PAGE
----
By Howard Schneider

WASHINGTON (Reuters) -A year after U.S. inflation peaked and touched off an aggressive turn in monetary policy, Federal Reserve officials may at last be opening a more encouraging chapter in their policy discussions with the first of what many analysts expect to be a run of data showing renewed declines in key price measures.

Consumer price index data for June released on Wednesday featured a lower-than-expected annual inflation rate of 3%, the lowest since March 2021. June’s CPI reading marked a material leg down in a figure that had clocked in at 4% in May and had topped 9% in June 2022, the highest in four decades.

A separate measure of underlying inflation, stripped of items like energy and food that are tied to world commodity markets, eased to 4.8% from 5.3%, with the half-point drop being the largest in more than three years.

Economists and some Fed officials are starting to be more adamant that Wednesday’s report on how prices behaved last month may herald a long-awaited steady turn down in that so-called “core” inflation, which could continue for the next few months.

Omair Sharif of Inflation Insights noted the “supercore” figure that measures key services categories excluding housing costs “was zero, slightly below my 0.09% estimate.”

Sharif said that augurs for an even lower month-to-month core rate when the CPI for July is released. Coming into Wednesday’s release, he had expected that to be nearer to 0.2% but “the details in today’s report point to downside risk to that forecast.”

A month of good inflation news won’t push the Fed away from an expected quarter point rate increase at the upcoming July 25-26 meeting.

Indeed, at least one Fed official stuck to policymakers’ prevailing hawkish mantra that inflation is still too high.

Richmond Fed President Thomas Barkin spoke at an event in Maryland after the release of the CPI data, and while not specifically addressing that release, he said he still felt inflation had “been stubbornly persistent.”

“No matter how you cut it inflation has been too high,” he said, adding that he agreed that overall demand was beginning to slow, but he wanted to be “convinced” by incoming data it would translate into lower inflation.

The central bank has a 2% inflation target measured against the separate Personal Consumption Expenditures price index, and a closely watched version of it, also stripped of volatile food and energy prices, has been lodged at around 4.6% since December.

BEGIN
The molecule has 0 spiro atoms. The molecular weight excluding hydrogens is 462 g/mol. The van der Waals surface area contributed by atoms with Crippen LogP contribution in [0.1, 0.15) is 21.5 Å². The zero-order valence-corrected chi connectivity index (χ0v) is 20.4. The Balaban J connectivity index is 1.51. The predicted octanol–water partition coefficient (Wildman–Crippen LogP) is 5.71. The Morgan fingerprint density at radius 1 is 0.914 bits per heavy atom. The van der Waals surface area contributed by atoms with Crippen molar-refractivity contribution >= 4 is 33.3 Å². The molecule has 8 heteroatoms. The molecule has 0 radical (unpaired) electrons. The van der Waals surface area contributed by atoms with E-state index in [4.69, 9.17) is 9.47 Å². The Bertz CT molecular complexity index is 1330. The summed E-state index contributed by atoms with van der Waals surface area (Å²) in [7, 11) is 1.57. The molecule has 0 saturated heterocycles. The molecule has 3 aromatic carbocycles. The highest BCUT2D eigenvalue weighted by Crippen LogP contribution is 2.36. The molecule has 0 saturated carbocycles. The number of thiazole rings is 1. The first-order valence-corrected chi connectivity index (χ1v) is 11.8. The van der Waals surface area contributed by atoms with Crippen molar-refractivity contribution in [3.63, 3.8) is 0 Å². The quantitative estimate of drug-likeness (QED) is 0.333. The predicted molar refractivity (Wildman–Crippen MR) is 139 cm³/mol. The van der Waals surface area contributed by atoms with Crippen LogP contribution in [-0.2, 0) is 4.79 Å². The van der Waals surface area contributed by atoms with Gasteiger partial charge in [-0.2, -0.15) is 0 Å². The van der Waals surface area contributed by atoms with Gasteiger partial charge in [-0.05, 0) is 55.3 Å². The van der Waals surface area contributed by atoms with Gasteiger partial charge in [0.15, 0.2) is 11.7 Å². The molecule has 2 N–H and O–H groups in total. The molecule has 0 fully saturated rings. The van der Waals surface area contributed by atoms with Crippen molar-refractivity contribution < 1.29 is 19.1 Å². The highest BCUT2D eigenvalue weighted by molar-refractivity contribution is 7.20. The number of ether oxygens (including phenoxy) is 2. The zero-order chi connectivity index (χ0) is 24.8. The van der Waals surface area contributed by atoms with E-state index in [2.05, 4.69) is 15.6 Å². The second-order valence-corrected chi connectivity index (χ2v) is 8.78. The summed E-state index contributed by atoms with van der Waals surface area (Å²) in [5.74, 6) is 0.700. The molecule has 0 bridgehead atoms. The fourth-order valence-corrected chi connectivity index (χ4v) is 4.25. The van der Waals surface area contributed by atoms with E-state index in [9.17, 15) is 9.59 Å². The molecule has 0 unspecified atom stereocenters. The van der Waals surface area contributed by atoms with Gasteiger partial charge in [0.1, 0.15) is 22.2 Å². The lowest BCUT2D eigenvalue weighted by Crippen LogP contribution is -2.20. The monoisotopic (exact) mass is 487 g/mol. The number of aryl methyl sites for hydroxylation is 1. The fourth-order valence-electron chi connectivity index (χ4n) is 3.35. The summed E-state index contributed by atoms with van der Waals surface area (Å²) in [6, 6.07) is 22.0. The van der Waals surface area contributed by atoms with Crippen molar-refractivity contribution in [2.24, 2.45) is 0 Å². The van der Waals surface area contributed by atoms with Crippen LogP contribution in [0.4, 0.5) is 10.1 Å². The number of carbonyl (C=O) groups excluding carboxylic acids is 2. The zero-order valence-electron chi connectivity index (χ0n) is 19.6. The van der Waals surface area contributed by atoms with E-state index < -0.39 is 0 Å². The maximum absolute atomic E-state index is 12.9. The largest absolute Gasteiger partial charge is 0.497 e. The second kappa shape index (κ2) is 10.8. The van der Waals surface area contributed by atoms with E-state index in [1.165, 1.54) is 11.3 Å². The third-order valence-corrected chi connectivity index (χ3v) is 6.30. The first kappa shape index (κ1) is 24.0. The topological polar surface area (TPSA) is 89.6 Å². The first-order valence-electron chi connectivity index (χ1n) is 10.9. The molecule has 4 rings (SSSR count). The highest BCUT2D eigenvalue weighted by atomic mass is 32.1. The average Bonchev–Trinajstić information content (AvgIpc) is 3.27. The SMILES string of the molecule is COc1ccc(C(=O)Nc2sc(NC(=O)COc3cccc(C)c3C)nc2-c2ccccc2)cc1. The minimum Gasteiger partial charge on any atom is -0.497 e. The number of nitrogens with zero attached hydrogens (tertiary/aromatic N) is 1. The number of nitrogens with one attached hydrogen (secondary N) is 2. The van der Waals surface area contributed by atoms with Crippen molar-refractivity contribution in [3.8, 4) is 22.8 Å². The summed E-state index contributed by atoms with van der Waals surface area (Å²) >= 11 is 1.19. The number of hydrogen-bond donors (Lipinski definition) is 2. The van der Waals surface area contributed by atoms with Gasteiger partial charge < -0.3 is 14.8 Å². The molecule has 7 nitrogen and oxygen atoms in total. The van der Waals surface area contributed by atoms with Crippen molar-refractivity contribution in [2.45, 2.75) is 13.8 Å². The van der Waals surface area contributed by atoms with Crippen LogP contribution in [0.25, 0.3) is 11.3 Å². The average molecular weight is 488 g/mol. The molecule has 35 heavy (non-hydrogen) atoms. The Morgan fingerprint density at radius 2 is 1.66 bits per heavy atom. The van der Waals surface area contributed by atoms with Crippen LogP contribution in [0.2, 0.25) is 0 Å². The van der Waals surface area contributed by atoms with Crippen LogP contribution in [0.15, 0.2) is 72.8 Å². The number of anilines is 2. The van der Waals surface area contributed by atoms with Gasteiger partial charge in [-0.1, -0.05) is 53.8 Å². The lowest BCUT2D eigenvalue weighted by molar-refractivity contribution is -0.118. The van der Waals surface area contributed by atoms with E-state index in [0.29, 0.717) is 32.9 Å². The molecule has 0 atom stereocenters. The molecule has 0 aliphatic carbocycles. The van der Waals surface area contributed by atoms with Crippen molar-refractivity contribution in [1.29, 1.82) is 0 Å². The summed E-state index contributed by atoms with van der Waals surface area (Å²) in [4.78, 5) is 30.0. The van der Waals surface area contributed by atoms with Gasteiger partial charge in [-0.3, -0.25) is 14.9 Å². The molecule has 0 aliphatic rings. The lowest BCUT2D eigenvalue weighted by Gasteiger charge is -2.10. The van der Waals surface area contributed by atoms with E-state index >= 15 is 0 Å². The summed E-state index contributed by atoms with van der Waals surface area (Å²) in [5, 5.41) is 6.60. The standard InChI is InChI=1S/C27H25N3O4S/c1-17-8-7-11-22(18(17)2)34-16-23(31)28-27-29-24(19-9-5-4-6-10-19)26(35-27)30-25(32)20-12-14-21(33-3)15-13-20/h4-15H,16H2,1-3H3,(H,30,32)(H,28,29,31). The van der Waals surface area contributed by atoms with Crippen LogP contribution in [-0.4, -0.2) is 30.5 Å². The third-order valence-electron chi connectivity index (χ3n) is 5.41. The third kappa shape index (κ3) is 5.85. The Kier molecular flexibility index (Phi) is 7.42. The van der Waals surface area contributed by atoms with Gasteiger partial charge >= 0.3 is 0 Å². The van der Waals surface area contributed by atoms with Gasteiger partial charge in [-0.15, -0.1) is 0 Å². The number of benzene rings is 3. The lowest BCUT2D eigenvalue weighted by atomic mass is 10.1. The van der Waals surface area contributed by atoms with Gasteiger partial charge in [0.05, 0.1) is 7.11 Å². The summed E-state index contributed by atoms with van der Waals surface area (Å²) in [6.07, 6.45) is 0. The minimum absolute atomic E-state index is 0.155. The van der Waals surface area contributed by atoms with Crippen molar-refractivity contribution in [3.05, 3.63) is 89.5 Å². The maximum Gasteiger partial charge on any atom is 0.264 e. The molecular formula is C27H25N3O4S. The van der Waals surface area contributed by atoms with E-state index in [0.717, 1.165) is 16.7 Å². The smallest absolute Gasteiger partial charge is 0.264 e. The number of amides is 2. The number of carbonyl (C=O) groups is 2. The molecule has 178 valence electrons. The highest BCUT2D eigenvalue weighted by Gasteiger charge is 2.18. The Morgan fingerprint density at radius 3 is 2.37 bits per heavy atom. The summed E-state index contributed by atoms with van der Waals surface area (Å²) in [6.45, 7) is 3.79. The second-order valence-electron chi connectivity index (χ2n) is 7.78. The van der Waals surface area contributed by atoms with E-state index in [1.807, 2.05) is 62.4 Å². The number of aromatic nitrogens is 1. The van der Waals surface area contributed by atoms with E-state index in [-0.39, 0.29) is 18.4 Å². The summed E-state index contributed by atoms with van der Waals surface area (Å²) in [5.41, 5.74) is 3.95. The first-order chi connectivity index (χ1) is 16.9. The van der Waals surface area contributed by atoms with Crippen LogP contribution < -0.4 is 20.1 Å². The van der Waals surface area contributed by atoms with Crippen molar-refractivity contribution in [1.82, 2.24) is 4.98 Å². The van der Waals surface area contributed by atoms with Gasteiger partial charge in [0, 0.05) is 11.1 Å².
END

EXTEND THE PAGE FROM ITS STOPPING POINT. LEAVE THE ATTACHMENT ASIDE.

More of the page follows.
Fed officials have said they need to see steady declines there to be comfortable inflation is under control and on a dependable path back to target.


Recent data has been somewhat ambiguous – slowing overall job growth for example coupled with still strong wage increases some officials worry will feed future inflation; an improved mood in recent small business surveys offering evidence of economic resilience, but a boost as well in the share of business owners planning to raise prices.

But, importantly, public expectations about inflation have remained under control. A study released this week from the Cleveland Federal Reserve’s Center for Inflation Research found the long-term inflation outlook was “anchored near the Federal Reserve’s 2% target,” a finding generally shared by Fed policymakers who consider any move higher in public inflation expectations a risk inflation itself may accelerate.

The calendar is also turning in the Fed’s favor, with some of the worst inflation months falling from the calculations of annual price increases, and recent, weaker data on housing rents set to become more prominent in the numbers.

Supply pressures continue improving globally, and recent online price data suggests easing goods prices. A measure of prices for goods purchased online, maintained by software and analytics firm Adobe, showed prices fell 2.6% in June, the largest drop since May 2020, led by an 8.3% drop in appliance prices and a 12.9% year on year drop in electronics prices.

Fed officials, blindsided by the persistence of inflation they initially thought would dissipate on its own, have been reluctant to bank on good news continuing. Far from declaring victory over inflation they’ve focused on the risks it might resurge, worried over its stubbornness, and been more likely than not to pencil in higher interest rates if there was any doubt.

But in recent projections 13 of 18 policymakers expected the Fed was perhaps a quarter or a half a percentage point from its stopping point for rate hikes, a fact that coming inflation data may help to confirm.

Some feel inflation has turned to the degree event that may be unnecessary.

In comments this week Atlanta Federal Reserve President Raphael Bostic said he felt the Fed now “had momentum” in its inflation fight and, in his view, won’t have to raise rates again.

“The underlying data is actually telling a very positive story,” Bostic said, and upcoming information may make that clearer.

(Reporting by Howard Schneider;Additional reporting by Michael S. Derby;Editing by Dan Burns)

Brought to you by